Nature of Injury and Investigations
The recognition of axonal damage following head injury is not new12 with techniques using magnetic resonance imaging (MRI) employing diffusion tensor imaging (DTI), are providing additional confirmation consistent with traumatic axonal injury.39
Not all those with mTBI show abnormality on DTI, thus confirming mTBI as a clinical diagnosis.39 Bazarian et al40 have explored the numerous investigative tools used to examine brain injury following concussion. These include sophisticated MRI with functional imaging or DTI (as cited above), single photon emission computer tomographic scanning, serum biomarkers, formal cognitive and balance tests and positron emission tomography.40 Micro-structural white matter lesions are detectable by DTI and correlate with cognitive deficits identified in mTBI, when other techniques fail to do so.41 A recent case, presented to the Australian Defence Force Reserves NSW Health Triumvirate42 demonstrated convincing evidence of a soldier presenting with mTBI, complaining of headache, with normal CT scan of the brain and 1.5 Tesla MRI of the brain, who had clearly demonstrable evidence of an intracranial bleed using3 Tesla MRI, with the addition of susceptibility weighted imaging.
It follows that the evolution of greater technology and the capacity for better imaging techniques must be considered when the clinical picture suggests mTBI. Without such an approach, it could be argued patients were provided suboptimal care within the context of current knowledge.
Legal Medicine Considerations
In June 2012, a class action for more than 2,500 football players was initiated against the US NFL and helmet manufacturer Riddell Inc. in the US District Court for the Eastern District of Pennsylvania.4 Causes for damage included: wrongful death; several varieties of fraud; negligence – referenced over different periods (pre-1968, post-1968, 1987-93 and post-1994); plus negligent hiring and retention.4 In addition, the plaintiffs alleged several strict product liability claims, including design and manufacturing defects, failure to warn and general negligence regarding Riddell Inc. The plaintiffs also alleged a civil conspiracy jointly against both defendants.
An underlying issue, in the NFL concussion litigation, is the notion that the NFL did not provide sufficient resources to accommodate the long-term health needs of its retired players.4 In 2002, Bennet Omalu, a forensic pathologist, conducted autopsies on former NFL players and found evidence of chronic traumatic encephalopathy similar to that found in former boxers4 and claimed that a single episode of mTBI could take months, rather than hours or days, to recover.4 The role of amyloid precursors, in mTBI damage, has been reported almost 20 years ago14 and these same precursors are recognised to be involved in so-called tau pathology thought to be a consequence of chronic traumatic encephalopathy.4 There has been evidence, since 1980 that these proteins remain in the brain for at least 3 months, thereby suggesting that the paucity of symptoms, associated with post-concussive status, need not equate to the brain having recovered from a concussive episode.4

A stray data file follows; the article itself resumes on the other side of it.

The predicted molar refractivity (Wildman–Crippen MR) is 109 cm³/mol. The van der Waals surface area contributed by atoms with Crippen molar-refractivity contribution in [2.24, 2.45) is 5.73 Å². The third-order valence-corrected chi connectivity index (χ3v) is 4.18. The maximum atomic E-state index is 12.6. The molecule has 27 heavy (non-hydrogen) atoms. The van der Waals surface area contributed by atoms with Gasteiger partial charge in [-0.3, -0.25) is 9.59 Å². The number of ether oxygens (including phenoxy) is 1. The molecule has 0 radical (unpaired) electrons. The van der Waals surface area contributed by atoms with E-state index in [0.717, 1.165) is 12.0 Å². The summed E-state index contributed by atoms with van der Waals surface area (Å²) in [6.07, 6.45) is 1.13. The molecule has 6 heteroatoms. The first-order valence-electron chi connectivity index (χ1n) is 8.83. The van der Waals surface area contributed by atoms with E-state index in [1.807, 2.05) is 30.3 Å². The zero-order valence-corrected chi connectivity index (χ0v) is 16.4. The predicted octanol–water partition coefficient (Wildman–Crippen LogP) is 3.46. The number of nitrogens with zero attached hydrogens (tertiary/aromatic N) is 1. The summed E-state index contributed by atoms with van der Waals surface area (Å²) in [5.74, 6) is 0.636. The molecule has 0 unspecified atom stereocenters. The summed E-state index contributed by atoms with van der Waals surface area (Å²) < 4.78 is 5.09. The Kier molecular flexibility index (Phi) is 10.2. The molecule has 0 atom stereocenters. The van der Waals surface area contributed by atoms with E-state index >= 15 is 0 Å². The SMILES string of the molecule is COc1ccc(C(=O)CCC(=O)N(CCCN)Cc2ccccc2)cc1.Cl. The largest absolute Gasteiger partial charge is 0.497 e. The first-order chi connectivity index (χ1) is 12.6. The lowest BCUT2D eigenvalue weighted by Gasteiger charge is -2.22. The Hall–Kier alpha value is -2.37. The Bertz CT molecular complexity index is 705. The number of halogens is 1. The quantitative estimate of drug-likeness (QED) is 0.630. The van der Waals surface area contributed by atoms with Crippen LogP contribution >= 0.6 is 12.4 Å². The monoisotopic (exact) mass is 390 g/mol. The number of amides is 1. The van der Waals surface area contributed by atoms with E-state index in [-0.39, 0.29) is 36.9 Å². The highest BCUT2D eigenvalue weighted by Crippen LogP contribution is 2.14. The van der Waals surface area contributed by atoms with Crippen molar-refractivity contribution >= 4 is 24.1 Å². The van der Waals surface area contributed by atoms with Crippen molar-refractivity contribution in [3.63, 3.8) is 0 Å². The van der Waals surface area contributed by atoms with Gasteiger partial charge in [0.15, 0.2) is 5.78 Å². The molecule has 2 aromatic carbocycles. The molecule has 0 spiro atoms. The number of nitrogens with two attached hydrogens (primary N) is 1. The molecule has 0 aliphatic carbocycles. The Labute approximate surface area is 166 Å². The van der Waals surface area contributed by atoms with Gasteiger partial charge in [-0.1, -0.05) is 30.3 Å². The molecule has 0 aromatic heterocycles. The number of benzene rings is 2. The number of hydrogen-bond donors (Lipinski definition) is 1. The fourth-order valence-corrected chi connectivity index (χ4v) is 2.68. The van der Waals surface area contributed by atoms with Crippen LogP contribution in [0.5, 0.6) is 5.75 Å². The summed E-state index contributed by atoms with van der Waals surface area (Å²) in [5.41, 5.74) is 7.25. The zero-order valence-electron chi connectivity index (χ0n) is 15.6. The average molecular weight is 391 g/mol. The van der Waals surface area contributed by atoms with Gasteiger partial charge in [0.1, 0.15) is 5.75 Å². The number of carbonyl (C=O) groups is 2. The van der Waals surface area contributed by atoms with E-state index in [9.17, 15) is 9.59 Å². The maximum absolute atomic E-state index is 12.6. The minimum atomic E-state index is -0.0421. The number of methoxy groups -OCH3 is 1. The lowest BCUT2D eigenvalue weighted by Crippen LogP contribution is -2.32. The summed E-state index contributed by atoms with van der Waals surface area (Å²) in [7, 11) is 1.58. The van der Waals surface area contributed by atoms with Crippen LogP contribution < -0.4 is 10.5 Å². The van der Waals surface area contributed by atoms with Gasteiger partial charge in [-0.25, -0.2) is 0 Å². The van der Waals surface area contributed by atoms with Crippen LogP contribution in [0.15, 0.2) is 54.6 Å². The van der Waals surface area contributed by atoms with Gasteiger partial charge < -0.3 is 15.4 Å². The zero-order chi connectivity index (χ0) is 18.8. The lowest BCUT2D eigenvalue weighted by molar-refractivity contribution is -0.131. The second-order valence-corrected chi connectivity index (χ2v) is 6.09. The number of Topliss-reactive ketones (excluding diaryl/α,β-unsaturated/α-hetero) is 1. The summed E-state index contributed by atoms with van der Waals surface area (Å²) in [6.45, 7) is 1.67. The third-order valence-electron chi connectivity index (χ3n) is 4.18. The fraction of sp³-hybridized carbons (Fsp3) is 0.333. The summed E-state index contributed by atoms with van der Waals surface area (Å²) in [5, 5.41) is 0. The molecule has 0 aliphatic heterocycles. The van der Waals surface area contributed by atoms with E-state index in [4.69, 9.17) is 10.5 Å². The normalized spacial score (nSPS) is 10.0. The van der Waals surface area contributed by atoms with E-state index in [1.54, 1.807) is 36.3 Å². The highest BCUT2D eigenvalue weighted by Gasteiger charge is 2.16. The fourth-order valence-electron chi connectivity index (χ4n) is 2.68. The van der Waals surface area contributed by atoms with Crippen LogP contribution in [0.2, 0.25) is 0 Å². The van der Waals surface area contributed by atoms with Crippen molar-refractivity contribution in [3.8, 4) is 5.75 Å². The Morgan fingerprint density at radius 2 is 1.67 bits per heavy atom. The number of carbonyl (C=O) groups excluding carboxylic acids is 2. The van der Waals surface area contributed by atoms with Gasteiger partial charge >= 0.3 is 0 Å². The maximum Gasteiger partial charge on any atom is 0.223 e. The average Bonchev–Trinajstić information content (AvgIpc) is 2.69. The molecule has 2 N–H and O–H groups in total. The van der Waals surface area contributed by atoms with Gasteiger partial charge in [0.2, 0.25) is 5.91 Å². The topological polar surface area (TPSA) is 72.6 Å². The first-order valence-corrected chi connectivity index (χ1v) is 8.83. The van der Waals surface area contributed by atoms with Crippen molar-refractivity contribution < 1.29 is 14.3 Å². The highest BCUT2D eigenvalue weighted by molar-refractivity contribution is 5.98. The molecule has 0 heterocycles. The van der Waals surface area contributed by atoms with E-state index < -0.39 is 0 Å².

It is important, within the ADF, to appreciate that there are many more potential litigants re mTBI than might have been involved in the NFL, resulting in a class action. There is far more potential for serious and repeatedly significant exposure to blast and concussive head injury.
Appreciation of the consequences of mTBI is gaining momentum with sports people leading the charge. There is evolving litigation, especially in the U.S., and sporting clubs are considering the consequences of allowing those so exposed to continue participating within the sporting activities. This raises questions regarding a need to provide better ‘duty of care’.
The history of mTBI is not new, within the military context, with very important publications dating back 100 years to World War I and re-emerging after World War II. It follows that no one could claim ignorance of what is gaining greater recognition.
Our understanding of mTBI is growing on a daily basis but still requires a real focus to better delineate what might be expected and what kind of services and intervention may be required to adequately meet the expectations of serving personnel, both within the present climate and into the future.
It is argued that the litigation being undertaken against the NFL and helmet manufacturers is only the tip of an iceberg, and is reflective of U.S.experience which may not directly translate to Australia. Despite this disclaimer, such litigation may have far greater ramifications for the military environment than it does in sport. This realisation should cause those in authority to reflect upon what is happening and what may happen into the future.